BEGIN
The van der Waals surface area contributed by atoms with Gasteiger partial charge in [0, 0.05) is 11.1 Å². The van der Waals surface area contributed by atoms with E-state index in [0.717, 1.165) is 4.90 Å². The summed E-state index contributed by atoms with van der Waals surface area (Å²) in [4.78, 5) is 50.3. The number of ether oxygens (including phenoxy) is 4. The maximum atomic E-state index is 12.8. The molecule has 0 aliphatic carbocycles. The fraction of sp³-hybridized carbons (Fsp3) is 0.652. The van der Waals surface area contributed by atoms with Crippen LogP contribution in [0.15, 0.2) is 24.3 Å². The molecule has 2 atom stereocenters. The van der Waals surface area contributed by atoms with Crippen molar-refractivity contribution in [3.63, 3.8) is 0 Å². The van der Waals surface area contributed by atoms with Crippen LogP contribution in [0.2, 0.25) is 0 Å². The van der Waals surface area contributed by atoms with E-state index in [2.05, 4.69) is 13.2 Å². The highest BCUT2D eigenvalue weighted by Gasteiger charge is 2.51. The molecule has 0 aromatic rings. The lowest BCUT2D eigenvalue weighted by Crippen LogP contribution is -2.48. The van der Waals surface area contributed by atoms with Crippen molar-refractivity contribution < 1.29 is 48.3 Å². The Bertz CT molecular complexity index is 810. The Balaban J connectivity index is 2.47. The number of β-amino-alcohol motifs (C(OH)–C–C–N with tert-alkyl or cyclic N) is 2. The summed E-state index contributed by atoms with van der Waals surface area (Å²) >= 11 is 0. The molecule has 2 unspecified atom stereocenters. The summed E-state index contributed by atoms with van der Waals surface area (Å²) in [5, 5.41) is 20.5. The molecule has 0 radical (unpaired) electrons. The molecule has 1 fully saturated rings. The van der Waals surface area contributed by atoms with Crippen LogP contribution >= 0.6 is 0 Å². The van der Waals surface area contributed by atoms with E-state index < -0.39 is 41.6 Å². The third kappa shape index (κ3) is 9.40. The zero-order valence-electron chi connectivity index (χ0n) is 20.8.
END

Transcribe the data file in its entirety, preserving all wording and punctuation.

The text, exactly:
The van der Waals surface area contributed by atoms with Gasteiger partial charge in [0, 0.05) is 11.1 Å². The van der Waals surface area contributed by atoms with E-state index in [0.717, 1.165) is 4.90 Å². The summed E-state index contributed by atoms with van der Waals surface area (Å²) in [4.78, 5) is 50.3. The number of ether oxygens (including phenoxy) is 4. The maximum atomic E-state index is 12.8. The molecule has 0 aliphatic carbocycles. The fraction of sp³-hybridized carbons (Fsp3) is 0.652. The van der Waals surface area contributed by atoms with Crippen LogP contribution in [0.15, 0.2) is 24.3 Å². The molecule has 2 atom stereocenters. The van der Waals surface area contributed by atoms with Crippen molar-refractivity contribution in [3.63, 3.8) is 0 Å². The van der Waals surface area contributed by atoms with Crippen LogP contribution in [0.2, 0.25) is 0 Å². The van der Waals surface area contributed by atoms with E-state index in [2.05, 4.69) is 13.2 Å². The highest BCUT2D eigenvalue weighted by Gasteiger charge is 2.51. The molecule has 0 aromatic rings. The lowest BCUT2D eigenvalue weighted by Crippen LogP contribution is -2.48. The van der Waals surface area contributed by atoms with Crippen molar-refractivity contribution < 1.29 is 48.3 Å². The Bertz CT molecular complexity index is 810. The Balaban J connectivity index is 2.47. The number of β-amino-alcohol motifs (C(OH)–C–C–N with tert-alkyl or cyclic N) is 2. The summed E-state index contributed by atoms with van der Waals surface area (Å²) >= 11 is 0. The molecule has 2 unspecified atom stereocenters. The summed E-state index contributed by atoms with van der Waals surface area (Å²) in [5, 5.41) is 20.5. The molecule has 0 radical (unpaired) electrons. The molecule has 1 fully saturated rings. The van der Waals surface area contributed by atoms with Crippen LogP contribution >= 0.6 is 0 Å². The van der Waals surface area contributed by atoms with E-state index < -0.39 is 41.6 Å². The third kappa shape index (κ3) is 9.40. The zero-order valence-electron chi connectivity index (χ0n) is 20.8.